- Display score: 3.5 / 5
Pixel Tablet review: design
- Display aspect ratio means it's smaller than expected
- Soft touch finish draws dirt and grime
- Hard to remove from speaker dock without practice
While the Pixel Tablet is just as wide as the OnePlus Pad, it’s almost an inch less tall, when you hold both in landscape orientation.
As such, it's a tall tablet when held in portrait and, in fact, most apps seem to prefer this orientation, as I’ll explain later. That’s ironic, considering the whole design is seemingly styled for for landscape usage.
The speaker charging dock only works in landscape mode. The available Pixel Tablet Case also has a stand that allows for flexible landscape angles. The four speakers are all on the sides of the tablet, firing left and right, if you hold the tablet in landscape mode.
The volume rocker is definitely made for landscape use, as it turns the volume up when you press to the right, even if that direction becomes down when you hold the tablet in portrait mode. Yes, sometimes you press down to turn the volume up.
My review unit came in Rose, as I mentioned. It’s a pale pink hue and understated enough to complement a wide array of home decor styles. It’s pleasant without looking like a productivity machine or a slab of tech. The back uses a soft-touch nano-coating finish, which is nice and not glossy, but draws dirt terribly. I kept alcohol swabs nearby whenever my tablet wasn’t in its case, worried that I’d stain the finish before I’d taken my final review photos.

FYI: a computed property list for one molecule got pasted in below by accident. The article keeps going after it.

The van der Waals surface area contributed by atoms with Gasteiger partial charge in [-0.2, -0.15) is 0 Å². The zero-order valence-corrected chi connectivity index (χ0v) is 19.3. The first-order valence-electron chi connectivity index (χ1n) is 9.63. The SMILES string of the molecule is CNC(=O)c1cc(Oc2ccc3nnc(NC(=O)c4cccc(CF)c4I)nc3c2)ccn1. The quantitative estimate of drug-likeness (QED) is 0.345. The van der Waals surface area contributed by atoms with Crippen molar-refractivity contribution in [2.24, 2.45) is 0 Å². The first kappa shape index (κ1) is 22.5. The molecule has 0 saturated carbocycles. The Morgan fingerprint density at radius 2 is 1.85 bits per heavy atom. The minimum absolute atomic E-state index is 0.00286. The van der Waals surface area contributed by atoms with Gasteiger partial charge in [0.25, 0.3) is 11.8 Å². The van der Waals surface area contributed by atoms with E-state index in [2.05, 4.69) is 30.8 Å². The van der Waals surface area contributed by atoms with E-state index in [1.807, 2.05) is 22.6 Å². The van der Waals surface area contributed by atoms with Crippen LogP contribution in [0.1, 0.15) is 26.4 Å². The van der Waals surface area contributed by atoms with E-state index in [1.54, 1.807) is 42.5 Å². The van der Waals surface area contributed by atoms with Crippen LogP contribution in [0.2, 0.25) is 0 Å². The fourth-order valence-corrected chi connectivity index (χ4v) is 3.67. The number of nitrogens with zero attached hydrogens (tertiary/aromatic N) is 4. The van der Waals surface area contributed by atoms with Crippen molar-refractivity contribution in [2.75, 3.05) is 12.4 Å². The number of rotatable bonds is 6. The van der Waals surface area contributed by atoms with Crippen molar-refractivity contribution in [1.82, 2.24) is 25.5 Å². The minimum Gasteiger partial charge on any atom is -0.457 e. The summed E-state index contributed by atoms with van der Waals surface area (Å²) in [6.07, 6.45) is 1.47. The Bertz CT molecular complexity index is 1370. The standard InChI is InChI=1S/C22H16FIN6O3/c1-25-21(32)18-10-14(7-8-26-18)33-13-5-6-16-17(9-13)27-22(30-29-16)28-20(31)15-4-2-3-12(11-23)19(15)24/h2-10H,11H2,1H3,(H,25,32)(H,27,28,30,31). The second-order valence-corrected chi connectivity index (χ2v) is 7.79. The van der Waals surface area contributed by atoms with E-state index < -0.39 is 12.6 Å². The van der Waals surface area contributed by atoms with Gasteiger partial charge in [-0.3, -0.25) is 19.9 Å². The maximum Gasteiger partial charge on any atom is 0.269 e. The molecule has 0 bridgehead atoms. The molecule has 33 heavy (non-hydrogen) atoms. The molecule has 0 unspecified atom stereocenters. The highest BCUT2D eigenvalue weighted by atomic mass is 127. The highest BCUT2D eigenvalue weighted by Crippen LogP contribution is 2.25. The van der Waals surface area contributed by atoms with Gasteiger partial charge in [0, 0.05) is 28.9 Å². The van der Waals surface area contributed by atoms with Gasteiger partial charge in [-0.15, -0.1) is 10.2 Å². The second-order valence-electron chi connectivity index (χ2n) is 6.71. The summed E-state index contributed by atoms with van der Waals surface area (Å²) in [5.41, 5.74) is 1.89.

The speaker dock sadly doesn’t match the rose color; it comes in a light grey; which would presumably best suit the Porcelain colorway the Pixel Tablet can also be had in. The tablet holds quite firmly to the dock by way of its integrated magnets. In fact, it took a few days of practice removing the slate before I got the leverage just right. I still manage to knock things over if I try to grab the Pixel Tablet and go. Connection to the dock is a two-handed affair, especially for beginners.
When the Pixel Tablet is mounted on the dock, the speaker unit is entirely hidden, or at least unnoticeable from the front. When the tablet is not docked, the speaker looks bare. It doesn’t blend in as well as a Nest Mini speaker, for instance, nor does it have any functionality when the Pixel Tablet is not magnetically attached, which feels like a missed opportunity in Google's part.